NYC Lockdown Continues Despite COVID-19 Hospitalizations Dropping To Just 63 On Monday

First we were all supposed to “flatten the curve.”

Now, we’re all apparently supposed to stay inside — with our masks on, of course — until SARS-CoV-2 disappears or a vaccine for COVID-19 is discovered — even if that takes years.

New York City remains in full lockdown despite the fact that the number of new patients admitted to the hospital for the virus dropped to 63 on Monday. But Mayor Bill de Blasio says the lockdown will go until at least June — and that’s only to get to Phase 1 of reopening.

“De Blasio has added new ‘requirements’ to reopening and has said it likely won’t begin until the first half of June,” The Daily Mail reported.

He wants to see fewer than 375 people in ICUs across the city’s 11 public hospitals before he’ll consider letting out-of-work residents back to their jobs.

On Tuesday, he admitted at his daily press conference that he had not yet hammered out a strategy for enforcing social distancing on the subway system once people get back to work, even in the first phase. He also refused to talk about the second phase, which lets office workers and beauty salons resume business, and said Phase 1 would last ‘at least several weeks’.

‘We still have to make sure we don’t end up with a lot of crowded buses and subway cars. As we get closer to phase one we’ll provide people with clearer guidance on how to approach that.

‘But I think the central question, working with the MTA is, what’s the maximum amount of service they can put into play and what measures do we need to put in place to make sure there is social distancing in place.

‘We’re working on that right now,’ he said.

De Blasio said each of the four phases will take two weeks, which means the whole process, should it begin mid-June, won’t be complete until mid-August.

“In terms of Phase 2, I don’t want to get ahead of ourselves,” de Blasio said. “We have to get to phase one and prove that phase one works.  That will obviously be for at least several weeks.”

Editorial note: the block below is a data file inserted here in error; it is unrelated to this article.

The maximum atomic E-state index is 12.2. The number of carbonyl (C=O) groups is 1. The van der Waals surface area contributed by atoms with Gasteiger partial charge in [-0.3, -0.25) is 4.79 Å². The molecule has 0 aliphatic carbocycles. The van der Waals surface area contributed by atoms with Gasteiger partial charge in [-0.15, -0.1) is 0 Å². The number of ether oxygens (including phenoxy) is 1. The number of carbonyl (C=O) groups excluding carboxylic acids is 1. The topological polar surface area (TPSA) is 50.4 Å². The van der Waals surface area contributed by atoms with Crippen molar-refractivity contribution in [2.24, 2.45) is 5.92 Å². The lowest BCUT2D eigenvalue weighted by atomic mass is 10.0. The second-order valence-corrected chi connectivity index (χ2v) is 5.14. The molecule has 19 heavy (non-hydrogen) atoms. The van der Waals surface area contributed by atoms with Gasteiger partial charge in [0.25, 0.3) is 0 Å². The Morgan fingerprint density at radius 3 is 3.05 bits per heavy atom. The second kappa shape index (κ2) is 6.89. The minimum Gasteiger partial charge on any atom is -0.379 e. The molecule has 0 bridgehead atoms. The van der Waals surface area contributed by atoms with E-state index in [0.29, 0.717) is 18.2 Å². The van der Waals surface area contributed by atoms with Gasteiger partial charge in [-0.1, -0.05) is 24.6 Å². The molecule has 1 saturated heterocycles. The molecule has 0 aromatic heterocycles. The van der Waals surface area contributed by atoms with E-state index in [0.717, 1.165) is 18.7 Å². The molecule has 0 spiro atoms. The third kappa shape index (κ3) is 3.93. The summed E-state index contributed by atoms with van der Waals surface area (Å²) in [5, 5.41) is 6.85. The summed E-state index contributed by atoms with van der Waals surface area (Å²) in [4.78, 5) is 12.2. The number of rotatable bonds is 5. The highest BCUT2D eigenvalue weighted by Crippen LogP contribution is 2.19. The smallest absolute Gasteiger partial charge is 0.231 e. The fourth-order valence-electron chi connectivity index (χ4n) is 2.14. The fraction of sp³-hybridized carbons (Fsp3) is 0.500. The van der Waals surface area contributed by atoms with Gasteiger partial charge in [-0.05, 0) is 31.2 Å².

In order to reopen, the city needs 30% of its hospitals to be available but is currently about 420 short of that number. And the city wants at lease another 800 “contact tracers” to hit a target of 2,500 people who will try to track down people exposed to the virus after a patient is diagnosed.

But New York City had the beds until they gave them all up. A $21 million field hospital in Brooklyn, New York, built to deal exclusively with a predicted flood of COVID-19 patients, was shut down last week after not treating a single COVID-19 patient.

The facility was part of Cuomo’s demand for thousands of additional hospital beds for what he predicted would be a massive influx of COVID patients. The city built smaller facilities at the Billie Jean King Tennis Center (350 beds) and Stony Point on Long Island, along with a 2,910-bed medical center at the Javitz Center.

All told, the city shelled out $350 million for facilities it never needed. All have since been shut down.

Cuomo also demanded that President Donald Trump dispatch a Navy ship (that was, at the time, in port being overhauled) to New York City ASAP. Trump ordered the USNS Comfort, outfitted with 500 beds to handle the overflow from packed hospitals, up to New York City.

Turns out that wasn’t needed, either. “Nearly 90% of the US Navy hospital ship in New York is empty amid coronavirus fight,” CNBC wrote in mid-April. “As of Friday [April 17], 71 of the USNS Comfort’s 500 beds were occupied.”

By the end, the ship was little used. “The USNS Comfort, a hospital ship operated by the U.S. Navy that arrived following Gov. Andrew Cuomo’s pleas for federal assistance, treated 182 patients during its nearly four weeks docked at Pier 90 in midtown Manhattan, according to ABC-7 news.”

The ship was sent home after Cuomo said, “we don’t need it any more.”


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